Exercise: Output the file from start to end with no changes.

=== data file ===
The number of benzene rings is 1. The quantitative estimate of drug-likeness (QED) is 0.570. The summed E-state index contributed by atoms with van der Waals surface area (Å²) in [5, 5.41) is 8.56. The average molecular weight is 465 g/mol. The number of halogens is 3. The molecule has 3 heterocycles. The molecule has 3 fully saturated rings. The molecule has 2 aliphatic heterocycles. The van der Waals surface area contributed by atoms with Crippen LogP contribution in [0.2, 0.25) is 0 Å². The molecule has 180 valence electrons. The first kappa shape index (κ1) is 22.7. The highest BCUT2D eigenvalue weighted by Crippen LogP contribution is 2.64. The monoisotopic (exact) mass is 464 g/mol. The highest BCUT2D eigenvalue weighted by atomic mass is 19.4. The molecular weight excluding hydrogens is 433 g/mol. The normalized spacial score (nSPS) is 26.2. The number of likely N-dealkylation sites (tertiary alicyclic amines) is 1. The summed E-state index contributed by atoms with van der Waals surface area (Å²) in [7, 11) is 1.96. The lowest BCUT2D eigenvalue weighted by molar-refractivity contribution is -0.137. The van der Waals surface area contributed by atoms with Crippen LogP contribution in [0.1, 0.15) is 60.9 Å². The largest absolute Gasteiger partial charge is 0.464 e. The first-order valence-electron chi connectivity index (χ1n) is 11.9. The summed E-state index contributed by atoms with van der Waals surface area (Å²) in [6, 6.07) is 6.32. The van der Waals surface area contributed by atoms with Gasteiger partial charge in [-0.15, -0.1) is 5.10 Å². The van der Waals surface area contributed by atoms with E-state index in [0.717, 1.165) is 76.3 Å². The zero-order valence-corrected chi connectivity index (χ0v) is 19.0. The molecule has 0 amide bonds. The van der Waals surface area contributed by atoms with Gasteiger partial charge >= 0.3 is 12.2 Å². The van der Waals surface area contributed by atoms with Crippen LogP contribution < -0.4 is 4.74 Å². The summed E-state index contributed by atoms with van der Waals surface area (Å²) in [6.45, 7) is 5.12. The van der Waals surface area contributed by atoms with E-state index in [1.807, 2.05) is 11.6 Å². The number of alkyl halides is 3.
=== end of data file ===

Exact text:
The number of benzene rings is 1. The quantitative estimate of drug-likeness (QED) is 0.570. The summed E-state index contributed by atoms with van der Waals surface area (Å²) in [5, 5.41) is 8.56. The average molecular weight is 465 g/mol. The number of halogens is 3. The molecule has 3 heterocycles. The molecule has 3 fully saturated rings. The molecule has 2 aliphatic heterocycles. The van der Waals surface area contributed by atoms with Crippen LogP contribution in [0.2, 0.25) is 0 Å². The molecule has 180 valence electrons. The first kappa shape index (κ1) is 22.7. The highest BCUT2D eigenvalue weighted by Crippen LogP contribution is 2.64. The monoisotopic (exact) mass is 464 g/mol. The highest BCUT2D eigenvalue weighted by atomic mass is 19.4. The molecular weight excluding hydrogens is 433 g/mol. The normalized spacial score (nSPS) is 26.2. The number of likely N-dealkylation sites (tertiary alicyclic amines) is 1. The summed E-state index contributed by atoms with van der Waals surface area (Å²) in [7, 11) is 1.96. The lowest BCUT2D eigenvalue weighted by molar-refractivity contribution is -0.137. The van der Waals surface area contributed by atoms with Crippen LogP contribution in [0.1, 0.15) is 60.9 Å². The largest absolute Gasteiger partial charge is 0.464 e. The first-order valence-electron chi connectivity index (χ1n) is 11.9. The summed E-state index contributed by atoms with van der Waals surface area (Å²) in [6, 6.07) is 6.32. The van der Waals surface area contributed by atoms with Gasteiger partial charge in [-0.15, -0.1) is 5.10 Å². The van der Waals surface area contributed by atoms with E-state index in [0.717, 1.165) is 76.3 Å². The zero-order valence-corrected chi connectivity index (χ0v) is 19.0. The molecule has 0 amide bonds. The van der Waals surface area contributed by atoms with Gasteiger partial charge >= 0.3 is 12.2 Å². The van der Waals surface area contributed by atoms with Crippen LogP contribution < -0.4 is 4.74 Å². The summed E-state index contributed by atoms with van der Waals surface area (Å²) in [6.45, 7) is 5.12. The van der Waals surface area contributed by atoms with E-state index in [1.807, 2.05) is 11.6 Å². The number of alkyl halides is 3.